The S types or stony asteroids are made up of silicate materials and nickel irons and the M types are metallic, usually made of nickel iron and platinum. Now all of those asteroids can be found the asteroid belt, but that’s, not the only place.

You can find asteroids in a solar system. Jupiter has a couple of groups of what they called Trojan asteroids that follow and lead the planet in its orbit around the Sun. These are also known as Lagrangian trapped asteroids because they’re trapped to Jupiter’s, Lagrange points.

These are areas around every planet, with the planets gravity and the Sun’s, gravity counterbalance each other Mars and Neptune. Both have Trojans even Earth has a charged and asteroid that they found in 2011, but Jupiter, always the show-off has far more Trojans and everybody else.

In fact it’s thought that there might be as many Trojans trailing Jupiter as there are in the asteroid belt itself. So clearly there’s, just money just floating around in space. So so why don’t? We go.

Get it well, it’s, possibly because it’s. You know 330 million miles away, so there’s. That and Jupiter’s. Another 50 million miles away at its closest point, but have no fear aspiring quadrillion airs because there’s.

Also any azor near-earth asteroids that pass really close to Earth and could possibly hit us so maybe have some fear. Actually, most any AIDS are not on a collision course with earth. So much is just passed within our orbit, but either way there they’re much closer to us than the asteroid belt.

There’s about 15,000 of them out there. Of course, you don’t need to mind 15,000 asteroids. All you need to do is find one with a lot of good stuff in it and just go to town. Luckily, there’s, a lot of good ones out there.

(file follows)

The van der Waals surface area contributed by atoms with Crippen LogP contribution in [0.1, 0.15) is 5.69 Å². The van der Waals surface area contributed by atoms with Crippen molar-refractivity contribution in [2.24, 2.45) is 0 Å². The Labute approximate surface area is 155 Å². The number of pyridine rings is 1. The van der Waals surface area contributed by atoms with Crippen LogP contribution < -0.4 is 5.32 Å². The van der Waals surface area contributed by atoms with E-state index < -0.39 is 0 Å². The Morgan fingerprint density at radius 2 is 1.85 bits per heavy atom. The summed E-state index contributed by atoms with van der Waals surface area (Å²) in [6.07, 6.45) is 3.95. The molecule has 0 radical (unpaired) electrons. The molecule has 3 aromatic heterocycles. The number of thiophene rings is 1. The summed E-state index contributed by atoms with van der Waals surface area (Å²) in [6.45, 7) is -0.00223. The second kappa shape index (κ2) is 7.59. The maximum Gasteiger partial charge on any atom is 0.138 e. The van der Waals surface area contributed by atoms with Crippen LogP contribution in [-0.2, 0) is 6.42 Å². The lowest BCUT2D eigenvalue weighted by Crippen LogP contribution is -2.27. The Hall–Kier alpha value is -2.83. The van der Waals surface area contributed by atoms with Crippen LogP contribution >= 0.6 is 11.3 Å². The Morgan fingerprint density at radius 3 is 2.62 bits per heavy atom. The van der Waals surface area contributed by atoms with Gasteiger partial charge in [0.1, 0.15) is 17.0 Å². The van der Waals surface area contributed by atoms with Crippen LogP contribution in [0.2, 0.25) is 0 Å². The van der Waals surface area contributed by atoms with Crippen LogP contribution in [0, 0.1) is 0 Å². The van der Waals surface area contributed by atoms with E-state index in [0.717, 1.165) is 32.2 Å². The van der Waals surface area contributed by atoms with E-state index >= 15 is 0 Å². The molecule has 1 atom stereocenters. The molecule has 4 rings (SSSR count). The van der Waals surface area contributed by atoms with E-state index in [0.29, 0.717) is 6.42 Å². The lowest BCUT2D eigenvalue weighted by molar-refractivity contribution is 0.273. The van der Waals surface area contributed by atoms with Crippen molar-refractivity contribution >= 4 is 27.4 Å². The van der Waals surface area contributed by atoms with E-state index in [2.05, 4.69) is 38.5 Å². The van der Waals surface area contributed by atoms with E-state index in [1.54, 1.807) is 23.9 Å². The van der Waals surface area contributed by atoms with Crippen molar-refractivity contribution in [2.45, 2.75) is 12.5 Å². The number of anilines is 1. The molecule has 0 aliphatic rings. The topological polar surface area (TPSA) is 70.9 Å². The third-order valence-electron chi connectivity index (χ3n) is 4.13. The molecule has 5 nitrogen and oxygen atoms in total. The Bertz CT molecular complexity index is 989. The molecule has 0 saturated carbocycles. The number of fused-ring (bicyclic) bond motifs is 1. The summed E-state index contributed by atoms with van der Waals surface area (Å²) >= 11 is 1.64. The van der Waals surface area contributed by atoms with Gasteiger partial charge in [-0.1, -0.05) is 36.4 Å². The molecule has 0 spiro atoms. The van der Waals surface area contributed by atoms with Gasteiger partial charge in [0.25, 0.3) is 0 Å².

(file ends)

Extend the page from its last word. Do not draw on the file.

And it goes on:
Let start with a few standouts like 511 divita, 344 Chicago and 702 alotta. These and many more asteroids are all valued over a hundred trillion dollars each the problem is they’re, very big and very far away.

Some closer to home options include ant eros, which is about 1.4 3a use away. It’s, a Type C asteroid with an estimated profit of 1.25 trillion dollars. Then there’s, Ryu goo, which is about 1.19 au away.

It’s, another type C asteroid valued at around 82 billion dollars. We’ve, actually already visited by you goo with Jax’s, Hayabusa 2 mission. It actually collected some samples and is on its way back to earth.

Right now, but the mother of all asteroid adventures would be a trip to 16 psyche. 16 psyche is out there in the asteroid belt. It’s. A little potato shaped at 173 miles at its widest and it’s, made up of mostly iron, nickel and gold, with a little platinum thrown in for good measure.

It’s basically made out of little Jones teeth. Its total value has been estimated at around 700 quintillion dollars, quintillion. That is a seven with 20 zeros, of course, that’s, a Gold’s, current prices.